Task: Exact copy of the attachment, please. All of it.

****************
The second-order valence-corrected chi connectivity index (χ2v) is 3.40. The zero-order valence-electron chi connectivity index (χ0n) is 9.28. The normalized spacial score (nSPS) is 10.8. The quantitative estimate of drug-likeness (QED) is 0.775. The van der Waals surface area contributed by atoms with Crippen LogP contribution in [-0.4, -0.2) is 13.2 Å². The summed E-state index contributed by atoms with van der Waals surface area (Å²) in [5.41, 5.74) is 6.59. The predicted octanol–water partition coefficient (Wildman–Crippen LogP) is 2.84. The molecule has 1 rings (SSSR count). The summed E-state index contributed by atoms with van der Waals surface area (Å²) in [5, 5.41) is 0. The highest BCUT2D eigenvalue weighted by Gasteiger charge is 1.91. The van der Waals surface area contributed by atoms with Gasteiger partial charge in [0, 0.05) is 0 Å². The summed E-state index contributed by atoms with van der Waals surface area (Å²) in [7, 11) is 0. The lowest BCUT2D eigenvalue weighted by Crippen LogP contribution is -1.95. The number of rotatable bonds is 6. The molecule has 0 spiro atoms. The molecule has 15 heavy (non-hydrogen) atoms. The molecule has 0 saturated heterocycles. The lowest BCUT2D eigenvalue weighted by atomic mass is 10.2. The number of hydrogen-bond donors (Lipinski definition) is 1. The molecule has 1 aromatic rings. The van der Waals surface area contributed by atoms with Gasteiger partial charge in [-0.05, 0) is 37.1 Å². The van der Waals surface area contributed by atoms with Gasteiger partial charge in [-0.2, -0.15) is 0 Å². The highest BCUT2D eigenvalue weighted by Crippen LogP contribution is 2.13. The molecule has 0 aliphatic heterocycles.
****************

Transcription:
The second-order valence-corrected chi connectivity index (χ2v) is 3.40. The zero-order valence-electron chi connectivity index (χ0n) is 9.28. The normalized spacial score (nSPS) is 10.8. The quantitative estimate of drug-likeness (QED) is 0.775. The van der Waals surface area contributed by atoms with Crippen LogP contribution in [-0.4, -0.2) is 13.2 Å². The summed E-state index contributed by atoms with van der Waals surface area (Å²) in [5.41, 5.74) is 6.59. The predicted octanol–water partition coefficient (Wildman–Crippen LogP) is 2.84. The molecule has 1 rings (SSSR count). The summed E-state index contributed by atoms with van der Waals surface area (Å²) in [5, 5.41) is 0. The highest BCUT2D eigenvalue weighted by Gasteiger charge is 1.91. The van der Waals surface area contributed by atoms with Gasteiger partial charge in [0, 0.05) is 0 Å². The summed E-state index contributed by atoms with van der Waals surface area (Å²) in [7, 11) is 0. The lowest BCUT2D eigenvalue weighted by Crippen LogP contribution is -1.95. The number of rotatable bonds is 6. The molecule has 0 spiro atoms. The molecule has 15 heavy (non-hydrogen) atoms. The molecule has 0 saturated heterocycles. The lowest BCUT2D eigenvalue weighted by atomic mass is 10.2. The number of hydrogen-bond donors (Lipinski definition) is 1. The molecule has 1 aromatic rings. The van der Waals surface area contributed by atoms with Gasteiger partial charge in [-0.05, 0) is 37.1 Å². The van der Waals surface area contributed by atoms with Gasteiger partial charge in [-0.2, -0.15) is 0 Å². The highest BCUT2D eigenvalue weighted by Crippen LogP contribution is 2.13. The molecule has 0 aliphatic heterocycles.